In 1885 Wm. Kennelley & Bro. completed construction of three five-story-and-basement flats at 125 through 129 West 56th Street. The high-stooped Italianate structures melded with the architecture of the private homes along the block. Faced in brownstone, their first-floor windows wore classic triangular pediments. Incised floral carvings in the window frames and above the doorway drew from the emerging neo-Grec style. An elaborate, shared cornice was crowned by a stone balustrade.
Wm. Kennelly & Bro. sold 127 West 56th Street to James F. O'Shaughnessy in November 1886. It was purchased in June the following year by Lillian Hartje.
There was one apartment per floor in the building, each consisting of six rooms and a bath. They boasted the latest amenities, like "steam heat, hot and cold water," according to advertisements. Tenants paid $50 per month for the apartments, or around $1,800 in 2023 terms.
Lillian Hartje owned several properties in Manhattan, and was affluent enough to have two floors of 127 West 56th Street renovated to a single duplex apartment for herself. Among her tenants in 1890 were the family of D. L. A. Cugnard, who headed the charitable operations of St. Vincent de Paul Church on West 23rd Street.
Lillian Hartje narrowly escaped tragedy on the afternoon of October 14, 1897. At around 4:30 she was rummaging through a closet on the third floor when, as reported by The Sun, she "upset a bottle of furniture polish, which rolled from the shelf to the floor." Not knowing what had fallen, Lillian lighted a match to see better in the dark closet. "She put the match near the furniture polish and an explosion followed," said the article.
The fire spread rapidly, and Lillian "ran screaming" into the front room and grabbed the cage of her pet parrot. She leaned out the window, cage in hand, hollering, "Fire! Fire!" Hearing her shouts, a policeman, Daniel O'Grady, headed up the stairs to her assistance. "All the other occupants of the house had made a hasty exit to the street in the meantime, and Mrs. Hartje and the parrot were left along on the third floor, " reported The Sun.
When O'Grady reached the third floor, a hysterical Lillian had run back into the burning room, but was repulsed by the flames. The policeman got her into the hall, when she remembered her parrot. She implored O'Grady to save her bird, but could not remember where she had placed the cage. He went back into the smoke-filled apartment and finally located the parrot by tracing its shrieks of "Poor Polly! Poor Polly!" Once reunited with her pet, Lillian "went willingly downstairs."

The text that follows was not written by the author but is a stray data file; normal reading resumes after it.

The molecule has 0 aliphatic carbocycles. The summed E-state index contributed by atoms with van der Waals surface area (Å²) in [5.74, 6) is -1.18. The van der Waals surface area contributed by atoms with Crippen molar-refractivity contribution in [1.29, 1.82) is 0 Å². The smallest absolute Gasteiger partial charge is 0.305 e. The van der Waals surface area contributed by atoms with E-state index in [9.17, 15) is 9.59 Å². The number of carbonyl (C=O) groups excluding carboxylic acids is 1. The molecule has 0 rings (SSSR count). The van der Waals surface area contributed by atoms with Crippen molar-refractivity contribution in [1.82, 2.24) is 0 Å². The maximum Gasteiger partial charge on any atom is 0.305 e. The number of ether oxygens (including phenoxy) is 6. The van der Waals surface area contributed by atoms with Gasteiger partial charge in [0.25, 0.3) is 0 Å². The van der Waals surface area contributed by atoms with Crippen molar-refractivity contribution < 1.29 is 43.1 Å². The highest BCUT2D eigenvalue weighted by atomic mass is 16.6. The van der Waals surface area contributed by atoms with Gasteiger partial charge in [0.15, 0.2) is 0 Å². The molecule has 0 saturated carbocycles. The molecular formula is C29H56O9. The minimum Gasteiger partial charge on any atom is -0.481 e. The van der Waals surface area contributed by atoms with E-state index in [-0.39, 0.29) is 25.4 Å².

The World was unnecessarily sarcastic in reporting on the fire. The following day it began an article saying, "When Mrs. Lillian Hartze [sic] writes a book on 'Hints to Housewives,' she will advise readers to keep furniture polish from lighted matches." The fire caused damages of just under $73,000 in today's money.
A complex cornice and balustrade still crowned the buildings in 1941. image via the NYC Dept of Records & Information Services.
A ladies tailor named Weinert and his wife, Annie, lived here in 1898, and rented an unused bedroom to actress Alexandria Viarda. The arrangement did not go well, and by the beginning of 1899 Annie Weinert claimed Viarda owe back rent and locked her costumes up as security. The upheaval that ensued was reported nationwide.
On January 17, 1899 The Chicago Daily Tribune reported that Viarda valued her costumes at $1,000 and had sued in the Supreme Court "to compel Mrs. Weinert to return the hamper and costumes." The Sun explained,
The actress declared that she was unable to perform without the articles, which include two pairs of tights, a gold-embroidered suit, with trousers, coat and jacket, a white silk silver costume for Mary Stuart, a black and red costume for Medea, a blue woollen mantle for Sappho, a dark blue mantle for Deborah, and several other costumes which are not identified with the parts to be played in them.